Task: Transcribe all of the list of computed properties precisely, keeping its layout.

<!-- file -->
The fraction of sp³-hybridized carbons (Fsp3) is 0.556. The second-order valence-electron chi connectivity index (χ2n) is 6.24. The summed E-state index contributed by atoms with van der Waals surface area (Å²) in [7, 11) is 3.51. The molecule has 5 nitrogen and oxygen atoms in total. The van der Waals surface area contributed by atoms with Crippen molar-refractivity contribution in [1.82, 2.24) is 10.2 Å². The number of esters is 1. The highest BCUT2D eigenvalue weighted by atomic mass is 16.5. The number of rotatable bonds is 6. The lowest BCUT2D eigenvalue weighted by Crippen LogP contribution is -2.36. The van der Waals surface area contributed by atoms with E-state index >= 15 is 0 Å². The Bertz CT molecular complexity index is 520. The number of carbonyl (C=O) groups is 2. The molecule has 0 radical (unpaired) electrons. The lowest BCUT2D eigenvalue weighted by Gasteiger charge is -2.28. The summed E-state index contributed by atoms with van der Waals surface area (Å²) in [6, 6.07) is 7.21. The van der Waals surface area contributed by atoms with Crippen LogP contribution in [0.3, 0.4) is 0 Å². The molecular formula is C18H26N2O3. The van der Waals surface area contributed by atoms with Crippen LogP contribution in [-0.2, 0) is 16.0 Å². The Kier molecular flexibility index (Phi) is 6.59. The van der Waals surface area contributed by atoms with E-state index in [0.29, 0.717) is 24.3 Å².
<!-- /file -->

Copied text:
The fraction of sp³-hybridized carbons (Fsp3) is 0.556. The second-order valence-electron chi connectivity index (χ2n) is 6.24. The summed E-state index contributed by atoms with van der Waals surface area (Å²) in [7, 11) is 3.51. The molecule has 5 nitrogen and oxygen atoms in total. The van der Waals surface area contributed by atoms with Crippen molar-refractivity contribution in [1.82, 2.24) is 10.2 Å². The number of esters is 1. The highest BCUT2D eigenvalue weighted by atomic mass is 16.5. The number of rotatable bonds is 6. The lowest BCUT2D eigenvalue weighted by Crippen LogP contribution is -2.36. The van der Waals surface area contributed by atoms with E-state index >= 15 is 0 Å². The Bertz CT molecular complexity index is 520. The number of carbonyl (C=O) groups is 2. The molecule has 0 radical (unpaired) electrons. The lowest BCUT2D eigenvalue weighted by Gasteiger charge is -2.28. The summed E-state index contributed by atoms with van der Waals surface area (Å²) in [6, 6.07) is 7.21. The van der Waals surface area contributed by atoms with Crippen LogP contribution in [0.3, 0.4) is 0 Å². The molecular formula is C18H26N2O3. The van der Waals surface area contributed by atoms with Crippen LogP contribution in [-0.2, 0) is 16.0 Å². The Kier molecular flexibility index (Phi) is 6.59. The van der Waals surface area contributed by atoms with E-state index in [0.29, 0.717) is 24.3 Å².